Tai Randolph can’t resist a mystery. She may be an amateur sleuth, but she's a professional badass. One who happens to know a lot about guns. What she claims not to know is stuffed in an envelope under the register of her Kennesaw gun shop and has to do with Beauregard Forrest Boone, a ghost from her past. Trey Seaver, Tai's lover extraordinaire, is a former SWAT officer with the Atlanta PD. He’s precise but careful, calm but intimidating. Hot as Georgia asphalt in July, Trey has his own ghosts. Oh, and he can detect a lie as soon as it hits air. Or can he?

Necessary Ends, the 6th book in Tina Whittle’s atmospheric Southern series, begins with a bang. With Tai still suffering with her Savannah nightmares of being bound, gagged and tagged for alligator bait in the back of a trunk, she isn’t at all excited to see PI Finn Hudson walk through the front door of her shop. Finn looks like a pixie and can be trusted about as much. She relays to both Tai and Trey the explosive news that she’s been hired by Talbot Creative Group to investigate “discreetly” who made an attempt on Atlantawood former producer Nick Talbot’s life. Here’s the bang: Trey is the number one suspect.

The last thing Trey wants to do is to reopen the unsolved murder of model/actress Jessica Talbot. He has his reasons. One of which concerns his faulty memory caused by the deadly car accident that claimed the life of his mother just after the murder. The other is because Trey is certain that Nick Talbot, Jessica’s husband, killed her and staged the scene to look like a robbery. Nick was never charged, however, because the court tossed the evidence, which they felt had been compromised by a dirty cop. Now four years later, someone wants Nick dead, and the evidence points to Trey, the man most convinced that he not only killed his wife but got away with it. In order to keep off the suspect list, Trey must grant Nick an interview. It’s a chance for Trey to use his post-accident superpower skill of lie detecting to determine once and for all if Nick really killed Jessica, but by doing this, Trey risks exposing the secrets in his past.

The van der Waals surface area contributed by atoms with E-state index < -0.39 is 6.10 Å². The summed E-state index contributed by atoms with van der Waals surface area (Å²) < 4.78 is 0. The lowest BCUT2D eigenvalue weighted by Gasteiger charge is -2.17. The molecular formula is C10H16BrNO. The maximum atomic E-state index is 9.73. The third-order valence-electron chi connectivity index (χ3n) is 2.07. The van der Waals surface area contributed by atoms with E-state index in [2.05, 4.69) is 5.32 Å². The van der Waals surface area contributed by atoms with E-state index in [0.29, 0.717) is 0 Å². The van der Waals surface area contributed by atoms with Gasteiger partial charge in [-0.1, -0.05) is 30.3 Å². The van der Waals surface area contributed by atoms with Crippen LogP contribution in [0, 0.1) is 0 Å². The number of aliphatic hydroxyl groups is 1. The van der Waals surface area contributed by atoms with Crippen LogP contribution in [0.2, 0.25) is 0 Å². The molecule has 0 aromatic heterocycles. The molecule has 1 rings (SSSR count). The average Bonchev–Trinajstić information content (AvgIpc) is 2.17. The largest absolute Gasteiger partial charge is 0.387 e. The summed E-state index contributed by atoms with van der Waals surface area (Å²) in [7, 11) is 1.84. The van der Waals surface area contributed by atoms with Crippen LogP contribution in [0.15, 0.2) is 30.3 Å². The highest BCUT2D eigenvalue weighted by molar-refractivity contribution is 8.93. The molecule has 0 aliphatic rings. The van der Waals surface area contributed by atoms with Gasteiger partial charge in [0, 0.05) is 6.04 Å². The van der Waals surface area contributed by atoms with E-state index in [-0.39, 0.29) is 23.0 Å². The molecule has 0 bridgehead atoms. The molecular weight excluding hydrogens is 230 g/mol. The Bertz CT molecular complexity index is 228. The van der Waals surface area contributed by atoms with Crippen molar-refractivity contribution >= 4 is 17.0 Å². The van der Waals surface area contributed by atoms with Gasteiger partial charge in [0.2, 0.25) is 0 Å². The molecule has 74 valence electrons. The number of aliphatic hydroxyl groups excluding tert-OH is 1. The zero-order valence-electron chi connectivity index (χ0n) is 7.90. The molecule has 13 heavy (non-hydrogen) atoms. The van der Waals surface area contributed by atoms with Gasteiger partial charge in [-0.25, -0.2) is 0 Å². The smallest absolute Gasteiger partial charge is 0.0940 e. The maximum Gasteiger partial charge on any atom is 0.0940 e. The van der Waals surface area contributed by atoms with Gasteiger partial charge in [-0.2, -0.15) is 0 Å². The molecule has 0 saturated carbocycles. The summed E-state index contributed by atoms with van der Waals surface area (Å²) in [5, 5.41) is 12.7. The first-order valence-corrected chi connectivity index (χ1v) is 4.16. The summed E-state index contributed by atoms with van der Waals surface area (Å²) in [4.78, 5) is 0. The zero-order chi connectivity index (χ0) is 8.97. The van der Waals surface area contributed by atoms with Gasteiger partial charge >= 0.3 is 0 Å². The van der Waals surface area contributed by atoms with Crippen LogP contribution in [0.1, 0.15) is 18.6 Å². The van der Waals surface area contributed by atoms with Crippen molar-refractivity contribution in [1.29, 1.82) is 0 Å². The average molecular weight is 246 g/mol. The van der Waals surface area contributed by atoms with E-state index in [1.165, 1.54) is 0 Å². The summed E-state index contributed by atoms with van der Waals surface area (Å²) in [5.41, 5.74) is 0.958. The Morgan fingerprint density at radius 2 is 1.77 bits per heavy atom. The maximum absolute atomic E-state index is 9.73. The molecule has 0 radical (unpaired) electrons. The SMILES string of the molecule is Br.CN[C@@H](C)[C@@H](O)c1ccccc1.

Chasing the truth is never easy especially when dealing with actors who are trained to lie for a living, and Tai and Trey have their hands full with the cast of Moonshine when they begin their own investigation into the Jessica Talbot murder. With a little undercover work, and a donkey—yes a donkey, the stubborn truth is finally revealed, but not without at least one tragic, high-speed consequence.

Whittle crafts her characters like a fine albeit heavy-handed cocktail, sometimes stirred, often shaken, and Tai and Trey’s relationship has only become stronger with each pour. They are a perfect combination of “ghost peppers and Vidalia onion jam.” Sweet, spicy, and just a touch haunted.

Necessary Ends is a character-driven Southern crime mystery with a tight plot and the perfect blend of ingredients: lies, lust, betrayal, humor, secrets, romance, revenge, and a gun or two. A recipe the South wouldn’t be—couldn’t be the South without. It’s what keeps us Whittle fans coming back for more.

Now about that envelope…

To learn more about Tina Whittle, please visit:  
To pre-order a copy of Necessary Ends visit: https://www.amazon.com/Necessary-Ends-Randolph-Tina-Whittle/dp/1464209855

Thursday, October 20, 2016